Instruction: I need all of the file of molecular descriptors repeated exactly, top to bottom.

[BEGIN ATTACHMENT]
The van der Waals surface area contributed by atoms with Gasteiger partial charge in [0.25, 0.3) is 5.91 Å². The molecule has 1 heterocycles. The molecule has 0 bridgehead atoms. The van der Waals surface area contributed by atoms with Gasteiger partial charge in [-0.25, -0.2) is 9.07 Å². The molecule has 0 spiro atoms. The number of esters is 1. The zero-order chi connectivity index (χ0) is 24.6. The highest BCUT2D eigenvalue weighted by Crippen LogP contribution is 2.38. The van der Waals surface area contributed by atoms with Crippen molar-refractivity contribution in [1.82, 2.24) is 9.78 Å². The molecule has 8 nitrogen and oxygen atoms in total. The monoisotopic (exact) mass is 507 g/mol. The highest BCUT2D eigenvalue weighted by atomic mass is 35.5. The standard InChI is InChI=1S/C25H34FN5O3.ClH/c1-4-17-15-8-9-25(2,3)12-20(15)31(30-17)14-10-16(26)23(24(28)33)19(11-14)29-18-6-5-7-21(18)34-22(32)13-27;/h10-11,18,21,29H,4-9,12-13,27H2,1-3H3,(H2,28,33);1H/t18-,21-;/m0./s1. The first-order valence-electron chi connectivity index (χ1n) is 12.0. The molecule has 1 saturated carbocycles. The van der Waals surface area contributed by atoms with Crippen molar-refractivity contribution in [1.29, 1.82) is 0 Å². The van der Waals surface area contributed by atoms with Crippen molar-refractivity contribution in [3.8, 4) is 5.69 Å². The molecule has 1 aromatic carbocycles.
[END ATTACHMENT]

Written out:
The van der Waals surface area contributed by atoms with Gasteiger partial charge in [0.25, 0.3) is 5.91 Å². The molecule has 1 heterocycles. The molecule has 0 bridgehead atoms. The van der Waals surface area contributed by atoms with Gasteiger partial charge in [-0.25, -0.2) is 9.07 Å². The molecule has 0 spiro atoms. The number of esters is 1. The zero-order chi connectivity index (χ0) is 24.6. The highest BCUT2D eigenvalue weighted by Crippen LogP contribution is 2.38. The van der Waals surface area contributed by atoms with Crippen molar-refractivity contribution in [1.82, 2.24) is 9.78 Å². The molecule has 8 nitrogen and oxygen atoms in total. The monoisotopic (exact) mass is 507 g/mol. The highest BCUT2D eigenvalue weighted by atomic mass is 35.5. The standard InChI is InChI=1S/C25H34FN5O3.ClH/c1-4-17-15-8-9-25(2,3)12-20(15)31(30-17)14-10-16(26)23(24(28)33)19(11-14)29-18-6-5-7-21(18)34-22(32)13-27;/h10-11,18,21,29H,4-9,12-13,27H2,1-3H3,(H2,28,33);1H/t18-,21-;/m0./s1. The first-order valence-electron chi connectivity index (χ1n) is 12.0. The molecule has 1 saturated carbocycles. The van der Waals surface area contributed by atoms with Crippen molar-refractivity contribution in [1.29, 1.82) is 0 Å². The van der Waals surface area contributed by atoms with Crippen molar-refractivity contribution in [3.8, 4) is 5.69 Å². The molecule has 1 aromatic carbocycles.